Tuesday, August 11, 2009


From the New York Times:

Eunice Kennedy Shriver, a member of one of the most prominent families in American politics and a trailblazer in the effort to improve the lives of people with intellectual disabilities, died early Tuesday morning at Cape Cod Hospital in Hyannis, Mass. She was 88.

Her death, at 2 a.m., was confirmed by her family in a statement. A family friend said that Mrs. Shriver had been in declining health for months, having suffered a series of strokes.

A sister of President John F. Kennedy and Senators Robert F. Kennedy and Edward M. Kennedy and the mother-in-law of Gov. Arnold Schwarzenegger of California, Mrs. Shriver never held elective office. Yet she was no stranger to Capitol Hill, and some view her work on behalf of the developmentally challenged, including the founding of the Special Olympics, as the most lasting of the Kennedy family’s contributions.
In connection with her family ties, Eunice Kennedy Shriver was portrayed several times on television:

Joanne Camp
. . . "Kennedy" (1983)

Rosanne Covy
. . . Young Joe, the Forgotten Kennedy (1977)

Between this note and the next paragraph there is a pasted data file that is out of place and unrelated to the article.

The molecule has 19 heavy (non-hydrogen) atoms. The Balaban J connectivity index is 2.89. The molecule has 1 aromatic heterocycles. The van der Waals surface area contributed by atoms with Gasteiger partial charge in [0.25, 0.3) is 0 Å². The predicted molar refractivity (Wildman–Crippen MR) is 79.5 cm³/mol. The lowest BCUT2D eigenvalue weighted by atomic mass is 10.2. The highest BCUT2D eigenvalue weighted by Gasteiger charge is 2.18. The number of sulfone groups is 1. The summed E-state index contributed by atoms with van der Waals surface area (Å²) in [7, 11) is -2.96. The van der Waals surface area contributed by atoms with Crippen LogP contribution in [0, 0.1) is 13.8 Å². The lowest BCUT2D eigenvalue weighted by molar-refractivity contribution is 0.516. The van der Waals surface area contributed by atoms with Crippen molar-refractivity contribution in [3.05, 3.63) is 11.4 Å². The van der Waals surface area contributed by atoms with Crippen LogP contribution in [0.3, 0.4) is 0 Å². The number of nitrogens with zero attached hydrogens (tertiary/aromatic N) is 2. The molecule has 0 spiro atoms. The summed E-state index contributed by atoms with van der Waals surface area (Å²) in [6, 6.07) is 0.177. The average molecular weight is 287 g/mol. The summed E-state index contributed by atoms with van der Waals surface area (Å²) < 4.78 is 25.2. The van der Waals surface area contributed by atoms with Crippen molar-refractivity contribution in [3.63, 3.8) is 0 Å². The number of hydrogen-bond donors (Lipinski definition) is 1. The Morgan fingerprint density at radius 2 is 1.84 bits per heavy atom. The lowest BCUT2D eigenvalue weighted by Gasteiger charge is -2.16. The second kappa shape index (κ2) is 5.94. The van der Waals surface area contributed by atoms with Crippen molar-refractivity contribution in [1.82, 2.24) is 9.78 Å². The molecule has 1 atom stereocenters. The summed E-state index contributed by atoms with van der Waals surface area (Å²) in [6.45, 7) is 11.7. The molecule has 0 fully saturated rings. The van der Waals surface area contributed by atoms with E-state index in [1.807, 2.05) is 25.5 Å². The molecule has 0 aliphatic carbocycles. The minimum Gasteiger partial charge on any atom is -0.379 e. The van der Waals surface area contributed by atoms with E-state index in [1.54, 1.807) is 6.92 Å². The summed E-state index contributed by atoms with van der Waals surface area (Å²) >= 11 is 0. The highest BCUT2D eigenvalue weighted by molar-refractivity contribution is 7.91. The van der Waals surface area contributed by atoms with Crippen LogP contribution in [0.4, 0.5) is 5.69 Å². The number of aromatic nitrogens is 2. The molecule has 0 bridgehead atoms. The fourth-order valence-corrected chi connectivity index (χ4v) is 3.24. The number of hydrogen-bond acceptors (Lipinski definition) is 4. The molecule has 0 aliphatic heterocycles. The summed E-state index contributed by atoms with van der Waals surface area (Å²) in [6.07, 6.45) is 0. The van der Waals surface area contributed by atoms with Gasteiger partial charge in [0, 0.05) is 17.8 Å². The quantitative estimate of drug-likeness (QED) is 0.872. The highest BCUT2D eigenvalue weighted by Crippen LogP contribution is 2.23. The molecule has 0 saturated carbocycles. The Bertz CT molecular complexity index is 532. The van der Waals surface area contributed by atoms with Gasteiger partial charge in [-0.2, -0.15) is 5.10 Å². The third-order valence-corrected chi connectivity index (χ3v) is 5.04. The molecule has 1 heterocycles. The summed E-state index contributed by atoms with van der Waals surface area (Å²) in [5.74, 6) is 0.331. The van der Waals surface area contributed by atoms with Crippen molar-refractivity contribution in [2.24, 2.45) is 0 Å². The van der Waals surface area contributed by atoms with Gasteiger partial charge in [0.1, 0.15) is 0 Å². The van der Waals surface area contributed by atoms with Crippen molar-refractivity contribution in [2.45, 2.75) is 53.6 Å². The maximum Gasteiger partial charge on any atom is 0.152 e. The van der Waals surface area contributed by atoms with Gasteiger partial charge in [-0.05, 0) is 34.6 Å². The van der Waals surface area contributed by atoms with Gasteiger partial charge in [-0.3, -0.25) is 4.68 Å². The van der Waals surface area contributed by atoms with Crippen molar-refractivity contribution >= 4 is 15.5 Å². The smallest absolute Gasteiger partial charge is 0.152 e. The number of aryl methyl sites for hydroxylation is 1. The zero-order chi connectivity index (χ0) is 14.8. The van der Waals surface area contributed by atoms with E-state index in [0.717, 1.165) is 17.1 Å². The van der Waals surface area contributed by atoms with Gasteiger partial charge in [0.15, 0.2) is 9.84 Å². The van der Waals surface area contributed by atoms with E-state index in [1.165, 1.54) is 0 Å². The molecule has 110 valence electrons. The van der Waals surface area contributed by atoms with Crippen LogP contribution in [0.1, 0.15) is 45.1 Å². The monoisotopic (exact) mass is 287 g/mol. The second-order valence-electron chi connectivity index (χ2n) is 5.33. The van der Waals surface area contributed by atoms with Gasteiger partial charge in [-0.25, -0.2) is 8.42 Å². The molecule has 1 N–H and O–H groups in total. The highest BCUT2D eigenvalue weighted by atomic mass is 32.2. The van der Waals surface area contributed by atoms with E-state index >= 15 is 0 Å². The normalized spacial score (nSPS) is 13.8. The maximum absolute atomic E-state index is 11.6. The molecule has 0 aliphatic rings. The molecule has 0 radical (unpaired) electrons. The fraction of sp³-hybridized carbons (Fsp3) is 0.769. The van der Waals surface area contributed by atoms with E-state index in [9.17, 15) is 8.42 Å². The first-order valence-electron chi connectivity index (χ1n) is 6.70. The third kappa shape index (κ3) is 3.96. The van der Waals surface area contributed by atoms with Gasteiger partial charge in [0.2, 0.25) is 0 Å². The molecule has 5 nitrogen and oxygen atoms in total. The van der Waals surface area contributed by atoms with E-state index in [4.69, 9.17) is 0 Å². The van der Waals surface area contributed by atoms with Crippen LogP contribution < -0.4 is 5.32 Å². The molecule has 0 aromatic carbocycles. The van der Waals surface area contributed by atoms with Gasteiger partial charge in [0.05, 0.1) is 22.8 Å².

Alyssa Gebert (age 3)
. . . J.F.K.: Reckless Youth (1993)

Melody Johnson (age 13)
. . . J.F.K.: Reckless Youth (1993)

Tamsin Kelsey
. . . Jackie, Ethel, Joan: The Women of Camelot (2001)

Nancy McClure
. . . J.F.K.: Reckless Youth (1993)

Elizabeth Norment
. . . "Robert Kennedy & His Times" (1985)

Johanna Nutter
. . . Jackie Bouvier Kennedy Onassis (2000)

Halina Radosz
. . . "The Kennedys of Massachusetts" (1990)

Fiona Reed
. . . The Loretta Claiborne Story (2000)

I just wish I could be sure that the pictures accompanying this tribute are of Joanne Camp from the mini-series 'Kennedy'. Unfortunately, she wasn't properly identified within the storyline, and so these could be of Pat Lawford or Jean Smith. I apologize if an error was made......

“When the full judgment of the Kennedy legacy is made — including J.F.K.’s Peace Corps and Alliance for Progress, Robert Kennedy’s passion for civil rights and Ted Kennedy’s efforts on health care, workplace reform and refugees — the changes wrought by Eunice Shriver may well be seen as the most consequential.”
U.S. News and World Report, Nov. 15, 1993.

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